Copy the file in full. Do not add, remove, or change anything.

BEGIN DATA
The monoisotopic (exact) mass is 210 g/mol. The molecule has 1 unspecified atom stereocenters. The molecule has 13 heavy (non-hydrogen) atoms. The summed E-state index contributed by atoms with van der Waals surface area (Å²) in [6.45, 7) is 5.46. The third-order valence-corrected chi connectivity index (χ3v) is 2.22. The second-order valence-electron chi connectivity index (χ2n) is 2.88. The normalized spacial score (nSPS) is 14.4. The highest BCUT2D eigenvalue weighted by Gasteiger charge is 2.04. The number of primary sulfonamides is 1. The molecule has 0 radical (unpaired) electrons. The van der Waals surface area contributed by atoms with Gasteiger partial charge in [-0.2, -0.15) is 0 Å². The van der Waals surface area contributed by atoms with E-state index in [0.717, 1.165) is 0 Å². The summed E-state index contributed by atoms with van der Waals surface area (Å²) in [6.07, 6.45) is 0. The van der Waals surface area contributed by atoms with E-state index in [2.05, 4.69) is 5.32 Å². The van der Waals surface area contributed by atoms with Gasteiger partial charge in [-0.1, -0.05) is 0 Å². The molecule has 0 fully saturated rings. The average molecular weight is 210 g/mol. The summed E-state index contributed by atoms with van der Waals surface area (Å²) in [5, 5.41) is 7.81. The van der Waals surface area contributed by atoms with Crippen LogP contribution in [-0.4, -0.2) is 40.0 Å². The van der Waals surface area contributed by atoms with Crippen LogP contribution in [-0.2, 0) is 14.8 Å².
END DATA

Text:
The monoisotopic (exact) mass is 210 g/mol. The molecule has 1 unspecified atom stereocenters. The molecule has 13 heavy (non-hydrogen) atoms. The summed E-state index contributed by atoms with van der Waals surface area (Å²) in [6.45, 7) is 5.46. The third-order valence-corrected chi connectivity index (χ3v) is 2.22. The second-order valence-electron chi connectivity index (χ2n) is 2.88. The normalized spacial score (nSPS) is 14.4. The highest BCUT2D eigenvalue weighted by Gasteiger charge is 2.04. The number of primary sulfonamides is 1. The molecule has 0 radical (unpaired) electrons. The van der Waals surface area contributed by atoms with Gasteiger partial charge in [-0.2, -0.15) is 0 Å². The van der Waals surface area contributed by atoms with E-state index in [0.717, 1.165) is 0 Å². The summed E-state index contributed by atoms with van der Waals surface area (Å²) in [6.07, 6.45) is 0. The van der Waals surface area contributed by atoms with E-state index in [2.05, 4.69) is 5.32 Å². The van der Waals surface area contributed by atoms with Gasteiger partial charge in [-0.1, -0.05) is 0 Å². The molecule has 0 fully saturated rings. The average molecular weight is 210 g/mol. The summed E-state index contributed by atoms with van der Waals surface area (Å²) in [5, 5.41) is 7.81. The van der Waals surface area contributed by atoms with Crippen LogP contribution in [-0.4, -0.2) is 40.0 Å². The van der Waals surface area contributed by atoms with Crippen LogP contribution in [-0.2, 0) is 14.8 Å².